Charlotte, North Carolina -- SOCO Gallery is pleased to present Artificial by Nature, an exhibition of photographs by French-born, New York-based photographer Karine Laval. The exhibition features images from Heterotopia, Laval’s most recent body of work. Artificial by Nature presents a series of chromogenic prints that transform and question our experience of the natural world. This is the artist’s first solo exhibition with SOCO Gallery.

Karine Laval produces composite landscapes of natural shapes in the world around her through a radical manipulation of light and vantage point, establishing a way of seeing that is both familiar and foreign. Branches become boundaries in her complicated mosaics of color, segmenting the color-saturated petals and leaves from each other as they blend into reflecting waters or a technicolor sky. Each layer of Laval’s photographs transposes the position of her lens, leaving the viewer blissfully unaware of which way is up or which way is down. French philosopher Michel Foucault inspired the Heterotopia series, as Foucault coined this term to describe ‘spaces of otherness’ that are ‘neither here nor there.’ Laval explains in an interview with Musée Magazine, I’m not trying to establish truth or give answers, but rather spark off questions. Laval calls images mirages because they are not always what they appear to represent, and depend upon the viewer to use their interpretive faculties to uncover what they think the image contains. These unruly and beautifully tangled collages of nature prove that perplexity and uncertainty can be found in even the most seemingly simple corners of the Earth.

Untitled #2 (2014)

Noteworthy: As an artist, how do you stay fresh creatively speaking?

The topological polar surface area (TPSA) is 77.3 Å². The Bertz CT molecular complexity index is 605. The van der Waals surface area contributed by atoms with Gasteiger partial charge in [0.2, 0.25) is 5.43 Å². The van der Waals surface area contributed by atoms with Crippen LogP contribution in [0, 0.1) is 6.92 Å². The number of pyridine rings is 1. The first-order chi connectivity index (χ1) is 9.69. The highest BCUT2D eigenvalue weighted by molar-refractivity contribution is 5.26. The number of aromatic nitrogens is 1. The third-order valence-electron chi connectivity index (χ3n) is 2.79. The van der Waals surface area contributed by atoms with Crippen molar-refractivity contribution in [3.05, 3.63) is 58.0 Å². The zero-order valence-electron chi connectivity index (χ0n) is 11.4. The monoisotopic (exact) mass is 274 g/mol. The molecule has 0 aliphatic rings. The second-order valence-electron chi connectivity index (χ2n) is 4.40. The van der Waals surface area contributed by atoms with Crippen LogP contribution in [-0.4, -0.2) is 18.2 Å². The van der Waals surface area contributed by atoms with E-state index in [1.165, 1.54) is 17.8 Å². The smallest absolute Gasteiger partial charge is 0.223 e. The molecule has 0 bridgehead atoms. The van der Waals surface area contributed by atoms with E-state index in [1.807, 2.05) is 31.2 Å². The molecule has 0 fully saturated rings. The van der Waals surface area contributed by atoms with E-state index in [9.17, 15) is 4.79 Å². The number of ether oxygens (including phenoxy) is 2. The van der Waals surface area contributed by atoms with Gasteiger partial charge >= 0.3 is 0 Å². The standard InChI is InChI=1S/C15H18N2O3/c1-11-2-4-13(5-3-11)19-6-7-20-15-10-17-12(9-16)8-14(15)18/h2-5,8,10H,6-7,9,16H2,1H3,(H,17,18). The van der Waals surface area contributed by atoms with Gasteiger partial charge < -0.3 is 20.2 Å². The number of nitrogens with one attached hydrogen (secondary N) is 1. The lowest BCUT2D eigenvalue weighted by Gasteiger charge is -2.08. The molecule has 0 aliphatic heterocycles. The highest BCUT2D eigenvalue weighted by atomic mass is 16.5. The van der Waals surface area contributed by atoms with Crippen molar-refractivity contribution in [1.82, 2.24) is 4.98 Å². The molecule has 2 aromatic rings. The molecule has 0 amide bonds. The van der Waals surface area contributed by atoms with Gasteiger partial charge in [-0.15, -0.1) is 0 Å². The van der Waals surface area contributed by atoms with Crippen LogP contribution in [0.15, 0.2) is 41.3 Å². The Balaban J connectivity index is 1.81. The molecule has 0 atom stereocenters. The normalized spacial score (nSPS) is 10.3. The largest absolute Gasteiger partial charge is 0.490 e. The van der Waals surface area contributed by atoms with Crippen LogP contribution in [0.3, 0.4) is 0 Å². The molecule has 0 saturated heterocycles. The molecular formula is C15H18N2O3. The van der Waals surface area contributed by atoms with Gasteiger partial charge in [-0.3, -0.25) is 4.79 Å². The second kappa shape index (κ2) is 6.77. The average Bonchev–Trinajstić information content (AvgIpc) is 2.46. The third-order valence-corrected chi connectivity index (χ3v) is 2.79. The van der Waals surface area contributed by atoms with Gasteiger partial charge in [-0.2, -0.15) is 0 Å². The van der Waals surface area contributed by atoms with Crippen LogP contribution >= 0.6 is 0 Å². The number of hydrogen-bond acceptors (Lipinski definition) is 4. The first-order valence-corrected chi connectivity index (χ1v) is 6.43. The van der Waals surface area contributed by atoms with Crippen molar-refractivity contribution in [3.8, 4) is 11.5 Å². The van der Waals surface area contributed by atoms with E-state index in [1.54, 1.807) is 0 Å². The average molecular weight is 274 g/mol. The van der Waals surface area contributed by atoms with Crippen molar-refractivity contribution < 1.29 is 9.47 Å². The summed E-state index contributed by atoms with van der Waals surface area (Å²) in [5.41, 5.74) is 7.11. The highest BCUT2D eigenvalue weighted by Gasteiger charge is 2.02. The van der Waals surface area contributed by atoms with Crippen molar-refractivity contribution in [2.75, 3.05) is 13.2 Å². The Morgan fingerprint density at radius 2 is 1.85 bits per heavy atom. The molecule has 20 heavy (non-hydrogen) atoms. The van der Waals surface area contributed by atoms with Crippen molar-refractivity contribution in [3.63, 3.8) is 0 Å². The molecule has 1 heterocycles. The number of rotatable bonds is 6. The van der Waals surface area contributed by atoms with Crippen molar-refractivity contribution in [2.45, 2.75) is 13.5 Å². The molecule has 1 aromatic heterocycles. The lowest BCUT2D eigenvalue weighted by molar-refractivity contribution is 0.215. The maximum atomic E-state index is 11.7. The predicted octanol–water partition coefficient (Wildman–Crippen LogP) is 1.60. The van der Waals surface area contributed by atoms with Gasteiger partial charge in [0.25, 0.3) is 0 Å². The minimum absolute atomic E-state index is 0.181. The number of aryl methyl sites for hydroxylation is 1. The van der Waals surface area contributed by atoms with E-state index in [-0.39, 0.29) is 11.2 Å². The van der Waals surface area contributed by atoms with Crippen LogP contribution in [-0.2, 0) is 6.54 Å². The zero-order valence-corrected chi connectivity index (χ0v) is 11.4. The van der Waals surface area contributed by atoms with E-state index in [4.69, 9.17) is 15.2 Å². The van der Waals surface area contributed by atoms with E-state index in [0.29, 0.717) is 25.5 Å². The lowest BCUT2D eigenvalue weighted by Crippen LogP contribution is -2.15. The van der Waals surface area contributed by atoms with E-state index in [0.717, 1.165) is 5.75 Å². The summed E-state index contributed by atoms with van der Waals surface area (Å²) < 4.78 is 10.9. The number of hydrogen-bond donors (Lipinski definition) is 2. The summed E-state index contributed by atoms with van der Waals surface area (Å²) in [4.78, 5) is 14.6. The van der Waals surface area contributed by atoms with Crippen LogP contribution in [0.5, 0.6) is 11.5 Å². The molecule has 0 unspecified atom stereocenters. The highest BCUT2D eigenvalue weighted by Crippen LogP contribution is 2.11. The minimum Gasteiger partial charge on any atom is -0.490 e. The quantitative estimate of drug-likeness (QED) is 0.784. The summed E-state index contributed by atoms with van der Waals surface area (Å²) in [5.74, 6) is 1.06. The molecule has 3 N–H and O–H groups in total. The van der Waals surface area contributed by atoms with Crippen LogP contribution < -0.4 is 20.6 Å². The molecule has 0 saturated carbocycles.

Karine: I follow my heart and intuition and enjoy what I’m doing as this is the best motor for discovery and to keep going. In general, I find that patience, curiosity, experimentation, and a genuine sense of playfulness and openness are keys to staying fresh creatively.

Untitled #18 (2014) 48 x 66

Noteworthy: Tell us about your upcoming show, “Artificial by Nature” and your new series Heterotopia, which opened June 28th at SOCO Gallery in Charlotte, NC. 

Karine: The title of this new series (Heterotopia) is derived from French philosopher Michel Foucault’s essay “Des Espaces Autres” in which he uses the term “heterotopia” to describe “spaces of otherness” that are “neither here nor there,” such as the moment one sees himself in the mirror, or gardens, which represent truly ambiguous and contradictory spaces where nature and artifice collide in a form of utopia.

For over a decade I have investigated the notion of space – not only as a physical or geographical place, but also as a mental or imaginary space – and our relationship to the environment, between the natural and the artificial. The images in the exhibition were photographed in various private and public gardens in the United States and Europe. The distortions, superimpositions and colors are not the result of digital manipulation; they were created in camera and with reflective surfaces, using the natural environment as both a plein air studio and the subject matter.